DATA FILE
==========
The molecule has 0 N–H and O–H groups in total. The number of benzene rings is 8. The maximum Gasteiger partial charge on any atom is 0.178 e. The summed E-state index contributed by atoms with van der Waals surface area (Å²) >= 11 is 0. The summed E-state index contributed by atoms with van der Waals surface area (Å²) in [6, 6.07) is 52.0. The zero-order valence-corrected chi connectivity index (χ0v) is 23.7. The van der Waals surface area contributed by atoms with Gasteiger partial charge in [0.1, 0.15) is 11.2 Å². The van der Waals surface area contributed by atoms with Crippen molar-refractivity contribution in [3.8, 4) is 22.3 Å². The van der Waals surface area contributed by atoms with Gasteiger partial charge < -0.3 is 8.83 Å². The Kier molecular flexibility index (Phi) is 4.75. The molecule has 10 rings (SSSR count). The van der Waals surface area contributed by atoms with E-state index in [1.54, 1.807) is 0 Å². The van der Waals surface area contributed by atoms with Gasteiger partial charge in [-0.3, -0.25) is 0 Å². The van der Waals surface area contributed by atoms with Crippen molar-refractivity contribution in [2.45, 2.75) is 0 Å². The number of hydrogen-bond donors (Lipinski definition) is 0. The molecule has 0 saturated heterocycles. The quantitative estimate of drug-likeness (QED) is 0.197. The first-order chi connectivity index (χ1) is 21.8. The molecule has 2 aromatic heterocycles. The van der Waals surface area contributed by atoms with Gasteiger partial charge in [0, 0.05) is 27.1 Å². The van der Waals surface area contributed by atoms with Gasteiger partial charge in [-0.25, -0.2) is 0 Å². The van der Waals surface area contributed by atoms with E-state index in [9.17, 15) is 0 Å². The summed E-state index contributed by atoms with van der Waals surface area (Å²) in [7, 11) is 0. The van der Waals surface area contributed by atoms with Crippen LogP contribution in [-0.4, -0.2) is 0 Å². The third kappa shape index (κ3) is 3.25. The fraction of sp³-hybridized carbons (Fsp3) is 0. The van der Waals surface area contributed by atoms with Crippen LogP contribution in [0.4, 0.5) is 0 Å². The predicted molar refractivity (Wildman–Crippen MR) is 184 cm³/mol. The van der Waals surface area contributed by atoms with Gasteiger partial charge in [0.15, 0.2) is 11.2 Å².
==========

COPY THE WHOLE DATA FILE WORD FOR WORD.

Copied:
The molecule has 0 N–H and O–H groups in total. The number of benzene rings is 8. The maximum Gasteiger partial charge on any atom is 0.178 e. The summed E-state index contributed by atoms with van der Waals surface area (Å²) >= 11 is 0. The summed E-state index contributed by atoms with van der Waals surface area (Å²) in [6, 6.07) is 52.0. The zero-order valence-corrected chi connectivity index (χ0v) is 23.7. The van der Waals surface area contributed by atoms with Gasteiger partial charge in [0.1, 0.15) is 11.2 Å². The van der Waals surface area contributed by atoms with Crippen molar-refractivity contribution in [3.8, 4) is 22.3 Å². The van der Waals surface area contributed by atoms with Gasteiger partial charge < -0.3 is 8.83 Å². The Kier molecular flexibility index (Phi) is 4.75. The molecule has 10 rings (SSSR count). The van der Waals surface area contributed by atoms with E-state index in [1.54, 1.807) is 0 Å². The van der Waals surface area contributed by atoms with Gasteiger partial charge in [-0.3, -0.25) is 0 Å². The van der Waals surface area contributed by atoms with Crippen molar-refractivity contribution in [2.45, 2.75) is 0 Å². The number of hydrogen-bond donors (Lipinski definition) is 0. The molecule has 0 saturated heterocycles. The quantitative estimate of drug-likeness (QED) is 0.197. The first-order chi connectivity index (χ1) is 21.8. The molecule has 2 aromatic heterocycles. The van der Waals surface area contributed by atoms with Gasteiger partial charge in [0, 0.05) is 27.1 Å². The van der Waals surface area contributed by atoms with Gasteiger partial charge in [-0.25, -0.2) is 0 Å². The van der Waals surface area contributed by atoms with E-state index in [9.17, 15) is 0 Å². The summed E-state index contributed by atoms with van der Waals surface area (Å²) in [7, 11) is 0. The van der Waals surface area contributed by atoms with Crippen LogP contribution in [-0.4, -0.2) is 0 Å². The third kappa shape index (κ3) is 3.25. The fraction of sp³-hybridized carbons (Fsp3) is 0. The van der Waals surface area contributed by atoms with Crippen LogP contribution in [0.4, 0.5) is 0 Å². The predicted molar refractivity (Wildman–Crippen MR) is 184 cm³/mol. The van der Waals surface area contributed by atoms with Gasteiger partial charge in [0.15, 0.2) is 11.2 Å².